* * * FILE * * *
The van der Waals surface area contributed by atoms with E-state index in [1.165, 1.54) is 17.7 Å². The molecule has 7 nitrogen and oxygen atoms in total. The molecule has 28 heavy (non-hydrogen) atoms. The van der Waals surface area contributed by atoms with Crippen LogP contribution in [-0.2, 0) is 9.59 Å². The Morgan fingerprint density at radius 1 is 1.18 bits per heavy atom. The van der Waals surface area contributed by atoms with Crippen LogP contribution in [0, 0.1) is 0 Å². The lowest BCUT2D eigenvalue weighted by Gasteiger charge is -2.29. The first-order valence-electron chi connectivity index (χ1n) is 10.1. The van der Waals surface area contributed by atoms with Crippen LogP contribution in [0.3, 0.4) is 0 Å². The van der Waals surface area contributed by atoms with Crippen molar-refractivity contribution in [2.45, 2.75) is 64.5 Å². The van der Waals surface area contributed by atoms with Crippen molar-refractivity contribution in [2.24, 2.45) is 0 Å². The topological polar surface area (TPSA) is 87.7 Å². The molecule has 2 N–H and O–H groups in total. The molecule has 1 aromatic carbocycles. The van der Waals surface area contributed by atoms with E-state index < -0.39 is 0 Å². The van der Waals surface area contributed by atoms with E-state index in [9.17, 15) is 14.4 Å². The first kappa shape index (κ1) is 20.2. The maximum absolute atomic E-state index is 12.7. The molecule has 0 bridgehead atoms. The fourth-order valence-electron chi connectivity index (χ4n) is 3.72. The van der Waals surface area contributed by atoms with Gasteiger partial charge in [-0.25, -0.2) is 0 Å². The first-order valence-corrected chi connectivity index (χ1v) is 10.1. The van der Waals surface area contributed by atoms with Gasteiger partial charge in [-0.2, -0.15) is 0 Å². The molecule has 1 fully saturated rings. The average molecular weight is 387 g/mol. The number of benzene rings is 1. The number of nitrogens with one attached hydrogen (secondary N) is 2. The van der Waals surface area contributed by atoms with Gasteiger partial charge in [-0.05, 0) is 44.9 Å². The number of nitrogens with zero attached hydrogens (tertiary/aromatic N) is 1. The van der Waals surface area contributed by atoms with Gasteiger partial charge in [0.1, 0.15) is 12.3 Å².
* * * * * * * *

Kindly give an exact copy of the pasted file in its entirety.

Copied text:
The van der Waals surface area contributed by atoms with E-state index in [1.165, 1.54) is 17.7 Å². The molecule has 7 nitrogen and oxygen atoms in total. The molecule has 28 heavy (non-hydrogen) atoms. The van der Waals surface area contributed by atoms with Crippen LogP contribution in [-0.2, 0) is 9.59 Å². The Morgan fingerprint density at radius 1 is 1.18 bits per heavy atom. The van der Waals surface area contributed by atoms with Crippen LogP contribution in [0, 0.1) is 0 Å². The lowest BCUT2D eigenvalue weighted by Gasteiger charge is -2.29. The first-order valence-electron chi connectivity index (χ1n) is 10.1. The van der Waals surface area contributed by atoms with Crippen LogP contribution in [0.3, 0.4) is 0 Å². The van der Waals surface area contributed by atoms with Crippen molar-refractivity contribution in [2.45, 2.75) is 64.5 Å². The van der Waals surface area contributed by atoms with Crippen molar-refractivity contribution in [2.24, 2.45) is 0 Å². The topological polar surface area (TPSA) is 87.7 Å². The molecule has 2 N–H and O–H groups in total. The molecule has 1 aromatic carbocycles. The van der Waals surface area contributed by atoms with E-state index < -0.39 is 0 Å². The van der Waals surface area contributed by atoms with E-state index in [9.17, 15) is 14.4 Å². The first kappa shape index (κ1) is 20.2. The maximum absolute atomic E-state index is 12.7. The molecule has 0 bridgehead atoms. The fourth-order valence-electron chi connectivity index (χ4n) is 3.72. The van der Waals surface area contributed by atoms with Gasteiger partial charge in [-0.25, -0.2) is 0 Å². The first-order valence-corrected chi connectivity index (χ1v) is 10.1. The van der Waals surface area contributed by atoms with Gasteiger partial charge in [-0.2, -0.15) is 0 Å². The molecule has 1 fully saturated rings. The average molecular weight is 387 g/mol. The number of benzene rings is 1. The number of nitrogens with one attached hydrogen (secondary N) is 2. The van der Waals surface area contributed by atoms with Gasteiger partial charge in [-0.05, 0) is 44.9 Å². The number of nitrogens with zero attached hydrogens (tertiary/aromatic N) is 1. The van der Waals surface area contributed by atoms with Gasteiger partial charge in [0.1, 0.15) is 12.3 Å².